April 21, 1855 – Dwight L. Moody

Many people know the influence Dwight L. Moody had on Christianity in America – an influence that can be felt today. It all started when Dwight was working as a stock boy in his uncle’s shoe store in Boston and Edward Kimball asked young Dwight to accept Christ on April 21, 1855. This is a plaque at the building where …

April 20, 1529 – 2nd Diet of Speyer

What is a Protestant? Today we know it as the movement that broke away from the Roman Catholic Church that began in earnest with Martin Luther in 1517. It wasn’t until the 2nd Diet of Speyer that started on April 20, 1529. A “diet” is a Latin term that essentially means a meeting of church folks to work through some …

April 19, 1560 – Philipp Melanchthon

One of the not-as-famous leaders of the Protestant Reformation was Philipp Melanchthon. Melanchthon was, like his mentor Martin Luther, a professor at the university in Wittenberg and is the person credited with teaching Luther Greek and encouraging Luther to translate the Bible into German. He also played a key role after Luther’s death in smoothing over the divisions that began …

April 18, 1506 – Blessing of St. Peter’s

When Pope Julius II blessed the foundation stone of the “new” St. Peter’s Basilica in Rome on April 18, 1506, he reportedly was lowered into the hole where the stones were being laid. Thousands of people came to watch and for the next 120 years architects and builders and artisans and popes would come and go until St. Peter’s was …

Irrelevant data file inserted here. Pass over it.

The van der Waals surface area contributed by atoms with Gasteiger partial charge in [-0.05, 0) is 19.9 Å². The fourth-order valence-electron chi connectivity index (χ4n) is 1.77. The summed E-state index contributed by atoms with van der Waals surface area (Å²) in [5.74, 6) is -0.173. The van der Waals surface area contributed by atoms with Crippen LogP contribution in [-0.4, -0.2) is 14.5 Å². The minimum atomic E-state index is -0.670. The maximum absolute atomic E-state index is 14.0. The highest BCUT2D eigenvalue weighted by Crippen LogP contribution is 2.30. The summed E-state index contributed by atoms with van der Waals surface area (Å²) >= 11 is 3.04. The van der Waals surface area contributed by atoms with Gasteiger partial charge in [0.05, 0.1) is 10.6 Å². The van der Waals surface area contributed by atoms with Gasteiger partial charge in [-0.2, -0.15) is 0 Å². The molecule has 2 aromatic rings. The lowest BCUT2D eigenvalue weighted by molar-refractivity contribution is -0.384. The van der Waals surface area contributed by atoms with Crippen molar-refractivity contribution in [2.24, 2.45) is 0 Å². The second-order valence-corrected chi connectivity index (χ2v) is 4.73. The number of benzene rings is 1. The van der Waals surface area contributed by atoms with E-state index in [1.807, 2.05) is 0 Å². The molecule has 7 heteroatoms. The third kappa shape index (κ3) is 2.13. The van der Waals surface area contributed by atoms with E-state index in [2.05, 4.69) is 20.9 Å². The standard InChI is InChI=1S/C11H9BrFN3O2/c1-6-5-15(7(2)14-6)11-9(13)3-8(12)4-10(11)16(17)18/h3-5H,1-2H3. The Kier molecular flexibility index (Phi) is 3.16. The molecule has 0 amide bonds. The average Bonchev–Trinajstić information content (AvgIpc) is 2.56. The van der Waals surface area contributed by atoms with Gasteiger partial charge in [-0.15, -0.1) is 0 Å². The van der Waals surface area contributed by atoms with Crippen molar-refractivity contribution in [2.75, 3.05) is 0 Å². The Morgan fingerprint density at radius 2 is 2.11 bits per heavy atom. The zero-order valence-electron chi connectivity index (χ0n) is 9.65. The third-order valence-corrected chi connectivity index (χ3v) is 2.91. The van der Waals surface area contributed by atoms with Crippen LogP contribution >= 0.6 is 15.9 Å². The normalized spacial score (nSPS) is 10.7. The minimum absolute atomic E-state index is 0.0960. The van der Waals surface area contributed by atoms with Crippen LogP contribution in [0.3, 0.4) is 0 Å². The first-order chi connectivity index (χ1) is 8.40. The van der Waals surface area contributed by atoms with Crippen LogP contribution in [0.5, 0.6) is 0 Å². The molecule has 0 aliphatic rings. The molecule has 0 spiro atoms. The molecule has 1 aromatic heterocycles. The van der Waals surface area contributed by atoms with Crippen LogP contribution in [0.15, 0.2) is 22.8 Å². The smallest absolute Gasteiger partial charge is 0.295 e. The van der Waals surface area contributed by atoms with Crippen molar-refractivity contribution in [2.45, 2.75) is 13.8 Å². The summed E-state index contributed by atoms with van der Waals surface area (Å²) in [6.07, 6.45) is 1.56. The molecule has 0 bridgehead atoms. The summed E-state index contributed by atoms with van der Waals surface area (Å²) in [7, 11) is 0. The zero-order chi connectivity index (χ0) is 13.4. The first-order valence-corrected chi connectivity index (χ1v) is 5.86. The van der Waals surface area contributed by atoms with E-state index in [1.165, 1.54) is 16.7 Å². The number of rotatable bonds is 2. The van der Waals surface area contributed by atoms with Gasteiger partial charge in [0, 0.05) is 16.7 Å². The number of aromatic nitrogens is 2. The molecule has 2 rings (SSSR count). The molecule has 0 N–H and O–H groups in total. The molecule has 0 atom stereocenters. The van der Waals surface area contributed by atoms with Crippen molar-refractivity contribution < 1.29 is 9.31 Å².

April 16, 1118 – Saint Erland

The Orkney Islands of Scotland were, from time to time, ruled by Norway and at one point in time the Islands were jointly ruled by local twin brothers named Erlend and Paul. Eventually Paul died and his son Haakon and Erlend co-ruled under the approval of the King of Norway until Haakon wanted all the power to rule the Orkneys. …

April 15, 1889 – Father Damien

Father Damien is a hero in Hawaii for the efforts he made at the former leper colony on Molokai. A Roman Catholic priest from Belgium, Joseph Damien greatly improved the living conditions for the lepers there and ultimately died of leprosy on April 15, 1889. Every state in the US can send two statues from their state to be displayed …

April 14, 1950 – Mitsuo Fuchida

Do you know the name Mitsuo Fuchida? Probably not. Have you heard of “Tora! Tora! Tora!”? My guess is yes. Mitsuo Fuchida was the leader of the Japanese bomber unit that attacked Pearl Harbor on December 7, 1941 who gave that famous directive to his fellow pilots. One day after the war he read a pamphlet by American Jake DeShazer …

April 13, 1742 – Handel’s Messiah

When the Duke of Devonshire invited George Fredic Handel to perform a benefit concert for charity he most likely had no idea of the impact. First performed on April 13, 1742 at the Fishamble Street Music Hall in Dublin, Ireland (pictured here) Handel wanted it to be easily performed by a smaller orchestra. He had already suffered a stroke when …

April 12, 1850 – Adoniram Judson

Adoniram Judson, along with William Carey and Hudson Taylor, was a true pioneer in the foreign mission field. He spent his time in Burma with his first wife Ann along his side. He died on April 12, 1850 with the distinction of being the first American missionary to Burma and having translated parts of the Bible into the Burmese language. …

April 11, 1861 – WMUS

The Women’s Union Missionary Society of America for Heathen Lands doesn’t sound like a real catchy title that was created by an advertising focus group but when Sarah Platt Doremus founded it on April 11, 1861 cute titles were not her focus. She and other women were moved by a talk from a missionary to Burma about the plight of …